NACOGDOCHES, Texas — Two graduate students from Stephen F. Austin State University's Department of Biology have been recognized for their exceptional contributions at the 2024 annual meeting of the Texas Chapter - American Fisheries Society.

Anastasia (Umstott) Simpson, a first-year graduate student advised by Dr. Carmen Montaña-Schalk, assistant professor of biology, was awarded the best oral presentation. Her groundbreaking research focuses on the examination of fish communities in East Texas rivers and streams.

By exploring environmental and seasonal scales, Simpson aims to unravel the factors influencing the distribution and organization of stream communities, particularly in the Neches River and Sabine River basins of East Texas. Her research outcomes are crucial for guiding both broad and local conservation efforts, ensuring the preservation of overall diversity in the region and informing conservation practices.

Chase Nimee, a second-year graduate student under the guidance of Montaña-Schalk, received the 2024 Outstanding Fisheries Worker of the Year Award. His research focuses on the smalleye and sharpnose shiners, two federally endangered fish species in the upper Brazos River. Using a multiscale approach, Nimee investigates the biotic and abiotic drivers influencing the distribution of these shiners and associated fish assemblages.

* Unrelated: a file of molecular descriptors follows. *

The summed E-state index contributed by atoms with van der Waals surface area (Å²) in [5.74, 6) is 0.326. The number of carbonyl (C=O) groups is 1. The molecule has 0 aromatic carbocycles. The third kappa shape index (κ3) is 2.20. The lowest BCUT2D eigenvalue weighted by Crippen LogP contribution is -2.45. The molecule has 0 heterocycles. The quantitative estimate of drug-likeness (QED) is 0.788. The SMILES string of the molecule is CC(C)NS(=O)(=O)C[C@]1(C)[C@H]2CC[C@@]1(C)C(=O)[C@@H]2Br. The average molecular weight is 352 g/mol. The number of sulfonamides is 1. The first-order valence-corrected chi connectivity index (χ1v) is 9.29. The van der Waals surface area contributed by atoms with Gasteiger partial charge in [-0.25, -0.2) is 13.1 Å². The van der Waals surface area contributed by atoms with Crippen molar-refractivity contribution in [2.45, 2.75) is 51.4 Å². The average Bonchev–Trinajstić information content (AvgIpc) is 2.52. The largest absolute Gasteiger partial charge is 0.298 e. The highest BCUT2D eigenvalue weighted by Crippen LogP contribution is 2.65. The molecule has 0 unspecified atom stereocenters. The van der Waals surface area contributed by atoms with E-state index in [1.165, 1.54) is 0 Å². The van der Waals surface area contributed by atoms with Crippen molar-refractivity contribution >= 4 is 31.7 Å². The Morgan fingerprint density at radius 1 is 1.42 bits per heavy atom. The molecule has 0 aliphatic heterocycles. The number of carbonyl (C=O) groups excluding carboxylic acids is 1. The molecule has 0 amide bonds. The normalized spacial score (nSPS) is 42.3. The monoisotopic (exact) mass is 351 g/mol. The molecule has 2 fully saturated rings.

He was also honored with the Harry Tennison Scholarship by the Sportsmen’s Club of Fort Worth, providing valuable support for his research on the endangered shiners.

“The students in my lab are known for being hard workers and enthusiastic, but the reality is that they all enjoy doing research, both in the field and lab settings,” said Montaña-Schalk. “I am very proud of every student I mentor. These students are my collaborators and friends and we, as a team, have accomplished so much.”

For information about SFA’s aquatic biology concentration, visit the Department of Biology website

Stephen F. Austin State University, the newest member of The University of Texas System, began a century ago as a teachers’ college in Texas’ oldest town, Nacogdoches. Today, it has grown into a regional institution comprising six colleges — business, education, fine arts, forestry and agriculture, liberal and applied arts, and sciences and mathematics. Accredited by the Southern Association of Colleges and Schools, SFA enrolls approximately 11,000 students while providing the academic breadth of a state university with the personalized attention of a private school. The main campus encompasses 421 acres that include 37 academic facilities, nine residence halls, and 68 acres of recreational trails that wind through its six gardens. The university offers more than 80 bachelor’s degrees, more than 40 master’s degrees and four doctoral degrees covering more than 120 areas of study. Learn more at the SFA website